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Case Law Details

Case Name : Balwinder Singh Vs State Tax Officer (Punjab and Haryana High Court)
Appeal Number : CRM-M-16421-2021
Date of Judgement/Order : 20/12/2021
Related Assessment Year :

Balwinder Singh Vs State Tax Officer (Punjab and Haryana High Court)

Through this petition, the petitioner seeks regular bail in a complaint case registered under Sections 69, 132(1), a, b and c of the Punjab Goods and Service Act, 2017, Police Station Punjab GST Mobile Wing, Chandigarh-2, at Shambhu, pending before the learned Sub Divisional Judicial Magistrate, Amloh.

As per the allegations contained in the aforesaid complaint, the petitioner along with co-accused was found to have indulged themselves in evasion of the State Tax to the Govt., by flouting bogus firms and showing fake billings and transactions in order to draw the refund of the GST payment, and thereby had caused a loss to the tune of Rs.8.95 crore to the State Government.

Learned counsel for the petitioner has contended that the petitioner had falsely been implicated in the present case inasmuch as the e-mail Id and phone number as updated with the respondent-department, do not belong to him. In fact, the petitioner opened a firm in the name and style of M/s Suvidha Enterprises and also obtained GST number from the respondent, but the said firm had been used by Prince Dhiman, who happens to be the son of his sister-in-law and adopted by him. The petitioner was not aware about the business transactions of the said firm maintained or looked after by Prince Dhiman. The petitioner had never transacted any business from the said firm and it was Prince Dhiman, who used to make all the transactions, if any, related to sales and purchase, as recorded on the on-line portal with the respondent. The petitioner had no role to play in the alleged offences. On these premise, the learned counsel prayed that the petitioner be released on bail.

It was further contended that there is a challenge to the vires of Section 69 and 132 of the Central Goods and Service Tax Act, 2017 in CWP No.8004 of 2020 titled as Tarun Bassi Vs. State of Punjab and others wherein notice stands issued to the State of Punjab and in a connected matter also, notice stands issued to the Union of India. It was further contended that the arrest under the Punjab Goods and Service Tax Act, 2017, was without jurisdiction. It was further argued that the petitioner has been in custody for the last more than 10 months and he is now not required for any investigation purposes.

HC grants bail to persons accused of issuing bogus GST bills

It was also contended that the case is based on the documentary evidence and that no useful purpose would be served by keeping him in custody. In support of his contentions, the learned counsel relied upon the order dated 31.03.2021 passed by this Court in CRM-M-37794-2020. Further reliance was placed upon the orders dated 16.06.2020 passed by a Coordinate Bench in CRM-M-42451-2019, dated 18.06.2020 passed in CWP-8268-2020, titled as ‘Rajiv Gupta Vs. Union of India and others’, by a Division Bench of this Court and dated 15.03.2021 passed by a Coordinate Bench of this Court in CRM-M-3957-2021.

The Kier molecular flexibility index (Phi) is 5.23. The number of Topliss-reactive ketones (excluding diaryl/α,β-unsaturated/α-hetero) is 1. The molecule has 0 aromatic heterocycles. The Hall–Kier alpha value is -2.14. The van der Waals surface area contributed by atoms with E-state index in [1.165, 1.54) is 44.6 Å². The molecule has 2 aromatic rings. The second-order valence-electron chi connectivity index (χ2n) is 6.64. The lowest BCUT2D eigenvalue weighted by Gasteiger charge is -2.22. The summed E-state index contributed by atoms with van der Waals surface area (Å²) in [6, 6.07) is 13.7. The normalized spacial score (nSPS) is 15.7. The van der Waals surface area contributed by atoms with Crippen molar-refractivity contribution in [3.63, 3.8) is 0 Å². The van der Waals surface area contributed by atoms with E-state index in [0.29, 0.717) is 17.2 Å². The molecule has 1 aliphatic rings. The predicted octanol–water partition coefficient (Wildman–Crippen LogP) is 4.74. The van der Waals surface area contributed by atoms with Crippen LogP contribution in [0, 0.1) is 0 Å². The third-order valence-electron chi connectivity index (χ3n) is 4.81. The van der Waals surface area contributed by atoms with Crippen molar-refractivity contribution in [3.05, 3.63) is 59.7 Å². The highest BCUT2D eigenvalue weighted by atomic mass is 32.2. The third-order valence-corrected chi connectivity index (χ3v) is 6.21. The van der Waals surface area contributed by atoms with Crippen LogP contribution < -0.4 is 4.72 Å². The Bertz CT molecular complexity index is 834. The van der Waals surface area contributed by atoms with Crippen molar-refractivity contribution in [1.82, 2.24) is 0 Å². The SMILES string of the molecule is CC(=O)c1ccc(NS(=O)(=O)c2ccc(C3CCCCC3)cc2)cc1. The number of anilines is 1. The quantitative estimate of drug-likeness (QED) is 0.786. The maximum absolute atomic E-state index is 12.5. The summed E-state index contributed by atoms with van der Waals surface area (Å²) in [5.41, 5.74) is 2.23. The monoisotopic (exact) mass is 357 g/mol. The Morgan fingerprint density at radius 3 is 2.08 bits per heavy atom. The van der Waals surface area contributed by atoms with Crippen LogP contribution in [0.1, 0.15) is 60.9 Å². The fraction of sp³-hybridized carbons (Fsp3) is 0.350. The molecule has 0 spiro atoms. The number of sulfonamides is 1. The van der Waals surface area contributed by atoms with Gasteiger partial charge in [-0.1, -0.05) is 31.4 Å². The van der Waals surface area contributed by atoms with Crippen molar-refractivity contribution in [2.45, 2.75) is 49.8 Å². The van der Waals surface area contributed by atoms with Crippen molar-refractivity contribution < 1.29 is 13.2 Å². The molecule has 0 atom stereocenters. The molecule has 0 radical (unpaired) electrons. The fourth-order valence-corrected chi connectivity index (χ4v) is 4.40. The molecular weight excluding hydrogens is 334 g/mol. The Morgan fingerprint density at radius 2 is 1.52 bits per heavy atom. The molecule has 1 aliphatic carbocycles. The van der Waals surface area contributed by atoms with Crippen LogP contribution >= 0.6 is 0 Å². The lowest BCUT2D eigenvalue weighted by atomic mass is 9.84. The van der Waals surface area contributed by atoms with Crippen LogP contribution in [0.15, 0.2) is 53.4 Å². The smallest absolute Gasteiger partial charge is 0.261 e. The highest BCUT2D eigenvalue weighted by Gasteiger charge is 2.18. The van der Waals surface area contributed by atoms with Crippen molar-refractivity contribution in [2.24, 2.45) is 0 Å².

On the other hand, learned State counsel submitted that the petitioner and the co-accused had caused a huge loss to the Government by evading tax and issuing bogus bills through the bogus firms, to the tune of Rs.8.95 crore. The accused had committed the crime with the help of three firms, which were directly under their control. Learned State counsel further contended that there was a nexus of more than 30 more firms registered in Punjab, Rajasthan, Delhi and other neighbouring States having common email and phone number, which were directly linked to the petitioner and co-accused Prince Dhiman. It was further contended that co-accused Prince Dhiman is still at large and all efforts are being made to nab him. It was also stated that the aforesaid offence had been committed with cool calculation and deliberate design with an eye on personal profit regardless of the consequences to the community. It was also stated that the allegations against the petitioner are very serious and in case, he is enlarged on bail, every effort may be made by him to tamper with the evidence. In support of his contentions, he relied upon the decision rendered by the Hon’ble Supreme Court in Nimmagadda Prasad  Vs. Central Bureau of Invesitgation 2013(3) RCR (Criminal) 175.

I have heard the learned counsel for the parties and also gone through the orders passed by the Division Bench of this Court seized of the matter qua challenge to vires of Section 69 and 132 of CGST Act as well as order passed by this Court and the Coordinate Bench wherein regular bail stands granted to the similarly situated persons. The judgment relied by the learned State counsel in Nimmagadda’s case (supra), is not applicable to the facts of the present case for the reason that in that case, the investigation was not complete and the challan was not presented. However, in the present case, the matter already stands investigated qua the petitioner. Moreover, the petitioner has been in custody since 09.02.2021. Trial of the case would take time to conclude.

In view of the above discussion, however without going into the merits of the case, I find that no useful purpose would be served by keeping the petitioner behind the bars. Thus, the present petition is allowed and the petitioner is ordered to be on regular bail on execution of adequate personal/surety bonds amounting to Rs.5 lakh to the satisfaction of concerned trial Court/Duty Magistrate. The petitioner would surrender his passport, if any, before the concerned Court and will not leave India without prior permission of the Court.

However, any observation made herein shall not be construed to be an expression on merits of the case.

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